First Impression: The Rising of the Shield Hero (part deux)

Since my esteemed colleague stardf29 has already provided the basic premise for this show, I shall forgo the usual pleasantries and jump straight into my reaction.

Watching this first, 45-minute-long episode, two things struck me as different from the manga. First, the anime helps fill in some of the details, making the story easier to follow. Second, it refers to four heroes as the “Four Cardinal Heroes”. (The official translation of the manga calls them “Legendary Heroes”.)

If you’ve studied Classics or the Middle Ages, you will remember that there are four virtues known as the Four Cardinal Virtues: Prudence, Justice, Temperance, and Fortitude. These are called “Cardinal” from the Latin word meaning “hinge”, since these were seen as the “hinges” that made all other virtues possible.

Might the Cardinal Virtues find embodiment in the Cardinal Heroes?

Heh heh, nope! Quite the opposite!

I was quite struck by how the cast failed to model these traits:

  • Temperance: The virtue of balance that keeps all the other virtues working harmoniously together. By contrast, the heroes are forced to work separately from the outset, meaning they will be unable to benefit from each others’ strengths.
  • Justice: Rendering to someone what is due to them. Of course, justice goes out the window when the other heroes (and the king and his citizens) condemn the Shield Hero for a crime he didn’t commit.
  • Prudence: This term gets horribly misused today. It actually means being able to select the right means to reach an end. (Being able to choose the right end was called Wisdom.) Using a hammer to affix a nail, for example, instead of using a screwdriver or your baby brother. Of course, people have a higher dignity than things; this is why it’s wrong to “use” people, and why calling someone a “tool” is so demeaning. In the story, the other heroes use the Shield Hero as a target to mistreat in order to make themselves look better; and the people of the nation, in turn, largely treat the heroes as a means to warding off the invaders.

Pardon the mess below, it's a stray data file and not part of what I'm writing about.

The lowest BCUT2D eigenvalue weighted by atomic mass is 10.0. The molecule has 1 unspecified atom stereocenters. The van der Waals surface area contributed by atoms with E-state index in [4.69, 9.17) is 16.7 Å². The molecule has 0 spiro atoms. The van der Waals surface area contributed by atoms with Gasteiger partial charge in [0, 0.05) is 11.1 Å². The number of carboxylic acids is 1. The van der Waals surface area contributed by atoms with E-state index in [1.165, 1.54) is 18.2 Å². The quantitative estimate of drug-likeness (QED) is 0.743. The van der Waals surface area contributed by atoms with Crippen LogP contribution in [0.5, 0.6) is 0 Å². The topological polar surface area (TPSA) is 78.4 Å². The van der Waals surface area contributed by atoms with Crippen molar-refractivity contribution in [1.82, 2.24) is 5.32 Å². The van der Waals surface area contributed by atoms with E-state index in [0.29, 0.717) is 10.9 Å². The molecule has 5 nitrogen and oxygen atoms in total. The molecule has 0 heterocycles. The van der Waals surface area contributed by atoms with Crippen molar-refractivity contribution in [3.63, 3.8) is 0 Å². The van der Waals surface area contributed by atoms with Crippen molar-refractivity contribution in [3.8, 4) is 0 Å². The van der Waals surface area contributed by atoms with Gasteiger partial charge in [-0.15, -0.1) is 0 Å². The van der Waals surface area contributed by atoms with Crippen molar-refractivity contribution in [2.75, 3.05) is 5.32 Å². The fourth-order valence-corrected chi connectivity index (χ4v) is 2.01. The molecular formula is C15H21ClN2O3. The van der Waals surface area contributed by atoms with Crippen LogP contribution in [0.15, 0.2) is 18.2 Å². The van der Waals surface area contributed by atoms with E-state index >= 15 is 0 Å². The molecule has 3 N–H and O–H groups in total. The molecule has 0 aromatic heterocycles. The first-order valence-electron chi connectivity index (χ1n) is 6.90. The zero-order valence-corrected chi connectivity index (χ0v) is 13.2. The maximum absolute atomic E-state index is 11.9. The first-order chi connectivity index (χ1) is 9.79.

What about Fortitude? Here we actually see the virtue displayed pretty well by our protagonist. Thanks to the false accusations, he loses everything: his stuff, his money, and his reputation. Without detailing all the hardships he goes through, let it suffice to say that he starts from ground zero and perseveres in the face of some very discouraging circumstances. He even sleeps outside in the woods!

I would further add that this seems to me to enable him to start exercising the other Cardinal Virtues as well. Since this first impression is already pretty long, for now I’ll leave this as an exercise for the reader.

The Rising of the Shield Hero is streaming on Crunchyroll.


5 thoughts on “First Impression: The Rising of the Shield Hero (part deux)

  1. So it’d depend on the actual kanji but the anime uses “shisei” which I assume would be written as 四聖, so literally the legendary “4 holy” heroes, but perhaps best translated as The Four Legendary Saints. In traditional Japanese, shisei apparently refers to Jesus, Buddha, Confucius, and Socrates, but we can assume the isekai has its own history and religion associated with the term and it instead refers to the anime’s explanation (and given the apparent writing quality so far, I’d doubt the author even knows more than 2 of those 4 people). The use of Cardinal is because Crunchyroll always uses tangentially related words for proper nouns to make translations seem more unique/special, even though half the time the names sound pretty bland and boring in Japanese.

    1. Thanks, that’s interesting! And I wasn’t suggesting that the author was referring to those virtues, just that the term sparked some thoughts that I found entertaining.

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